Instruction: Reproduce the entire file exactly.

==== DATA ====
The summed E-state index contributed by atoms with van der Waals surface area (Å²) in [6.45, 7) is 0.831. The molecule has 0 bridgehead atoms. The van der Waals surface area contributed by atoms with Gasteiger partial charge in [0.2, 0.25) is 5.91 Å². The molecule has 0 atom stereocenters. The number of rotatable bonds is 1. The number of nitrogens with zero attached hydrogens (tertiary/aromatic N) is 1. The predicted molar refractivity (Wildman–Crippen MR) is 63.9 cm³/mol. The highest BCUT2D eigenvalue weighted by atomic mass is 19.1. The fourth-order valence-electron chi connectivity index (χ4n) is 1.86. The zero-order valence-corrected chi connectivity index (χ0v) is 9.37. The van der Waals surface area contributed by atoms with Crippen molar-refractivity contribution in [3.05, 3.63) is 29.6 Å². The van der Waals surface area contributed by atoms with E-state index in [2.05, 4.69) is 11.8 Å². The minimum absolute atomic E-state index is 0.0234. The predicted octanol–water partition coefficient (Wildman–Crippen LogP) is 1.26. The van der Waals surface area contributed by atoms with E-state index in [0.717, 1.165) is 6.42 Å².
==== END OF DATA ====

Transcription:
The summed E-state index contributed by atoms with van der Waals surface area (Å²) in [6.45, 7) is 0.831. The molecule has 0 bridgehead atoms. The van der Waals surface area contributed by atoms with Gasteiger partial charge in [0.2, 0.25) is 5.91 Å². The molecule has 0 atom stereocenters. The number of rotatable bonds is 1. The number of nitrogens with zero attached hydrogens (tertiary/aromatic N) is 1. The predicted molar refractivity (Wildman–Crippen MR) is 63.9 cm³/mol. The highest BCUT2D eigenvalue weighted by atomic mass is 19.1. The fourth-order valence-electron chi connectivity index (χ4n) is 1.86. The zero-order valence-corrected chi connectivity index (χ0v) is 9.37. The van der Waals surface area contributed by atoms with Crippen molar-refractivity contribution in [3.05, 3.63) is 29.6 Å². The van der Waals surface area contributed by atoms with E-state index in [2.05, 4.69) is 11.8 Å². The minimum absolute atomic E-state index is 0.0234. The predicted octanol–water partition coefficient (Wildman–Crippen LogP) is 1.26. The van der Waals surface area contributed by atoms with E-state index in [0.717, 1.165) is 6.42 Å².